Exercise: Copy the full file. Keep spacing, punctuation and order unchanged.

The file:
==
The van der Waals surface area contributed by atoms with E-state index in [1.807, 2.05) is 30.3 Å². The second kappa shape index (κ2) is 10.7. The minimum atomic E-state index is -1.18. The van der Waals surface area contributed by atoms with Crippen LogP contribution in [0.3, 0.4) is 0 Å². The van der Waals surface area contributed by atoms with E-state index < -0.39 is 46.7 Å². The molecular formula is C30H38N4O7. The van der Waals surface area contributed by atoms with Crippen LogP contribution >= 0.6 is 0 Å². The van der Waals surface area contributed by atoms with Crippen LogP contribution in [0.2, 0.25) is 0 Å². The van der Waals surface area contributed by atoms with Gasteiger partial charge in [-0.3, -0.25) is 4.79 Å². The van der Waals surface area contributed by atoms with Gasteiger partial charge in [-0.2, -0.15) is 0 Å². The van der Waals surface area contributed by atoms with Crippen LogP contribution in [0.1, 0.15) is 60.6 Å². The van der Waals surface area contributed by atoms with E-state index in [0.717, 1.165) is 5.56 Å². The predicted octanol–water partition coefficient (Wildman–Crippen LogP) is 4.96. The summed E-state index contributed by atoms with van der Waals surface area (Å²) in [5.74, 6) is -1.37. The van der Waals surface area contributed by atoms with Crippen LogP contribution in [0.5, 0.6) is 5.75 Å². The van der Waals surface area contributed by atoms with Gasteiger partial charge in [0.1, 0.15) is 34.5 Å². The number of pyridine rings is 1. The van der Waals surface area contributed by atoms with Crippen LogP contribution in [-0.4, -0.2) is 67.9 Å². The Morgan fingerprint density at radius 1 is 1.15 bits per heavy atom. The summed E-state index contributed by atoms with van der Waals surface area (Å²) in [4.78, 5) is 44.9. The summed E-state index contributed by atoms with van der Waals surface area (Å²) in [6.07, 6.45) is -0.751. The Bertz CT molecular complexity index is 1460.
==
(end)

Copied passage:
The van der Waals surface area contributed by atoms with E-state index in [1.807, 2.05) is 30.3 Å². The second kappa shape index (κ2) is 10.7. The minimum atomic E-state index is -1.18. The van der Waals surface area contributed by atoms with Crippen LogP contribution in [0.3, 0.4) is 0 Å². The van der Waals surface area contributed by atoms with E-state index < -0.39 is 46.7 Å². The molecular formula is C30H38N4O7. The van der Waals surface area contributed by atoms with Crippen LogP contribution >= 0.6 is 0 Å². The van der Waals surface area contributed by atoms with Crippen LogP contribution in [0.2, 0.25) is 0 Å². The van der Waals surface area contributed by atoms with Gasteiger partial charge in [-0.3, -0.25) is 4.79 Å². The van der Waals surface area contributed by atoms with Gasteiger partial charge in [-0.2, -0.15) is 0 Å². The van der Waals surface area contributed by atoms with Crippen LogP contribution in [0.1, 0.15) is 60.6 Å². The van der Waals surface area contributed by atoms with E-state index in [0.717, 1.165) is 5.56 Å². The predicted octanol–water partition coefficient (Wildman–Crippen LogP) is 4.96. The summed E-state index contributed by atoms with van der Waals surface area (Å²) in [5.74, 6) is -1.37. The van der Waals surface area contributed by atoms with Crippen LogP contribution in [0.5, 0.6) is 5.75 Å². The van der Waals surface area contributed by atoms with Gasteiger partial charge in [0.1, 0.15) is 34.5 Å². The number of pyridine rings is 1. The van der Waals surface area contributed by atoms with Crippen LogP contribution in [-0.4, -0.2) is 67.9 Å². The Morgan fingerprint density at radius 1 is 1.15 bits per heavy atom. The summed E-state index contributed by atoms with van der Waals surface area (Å²) in [4.78, 5) is 44.9. The summed E-state index contributed by atoms with van der Waals surface area (Å²) in [6.07, 6.45) is -0.751. The Bertz CT molecular complexity index is 1460.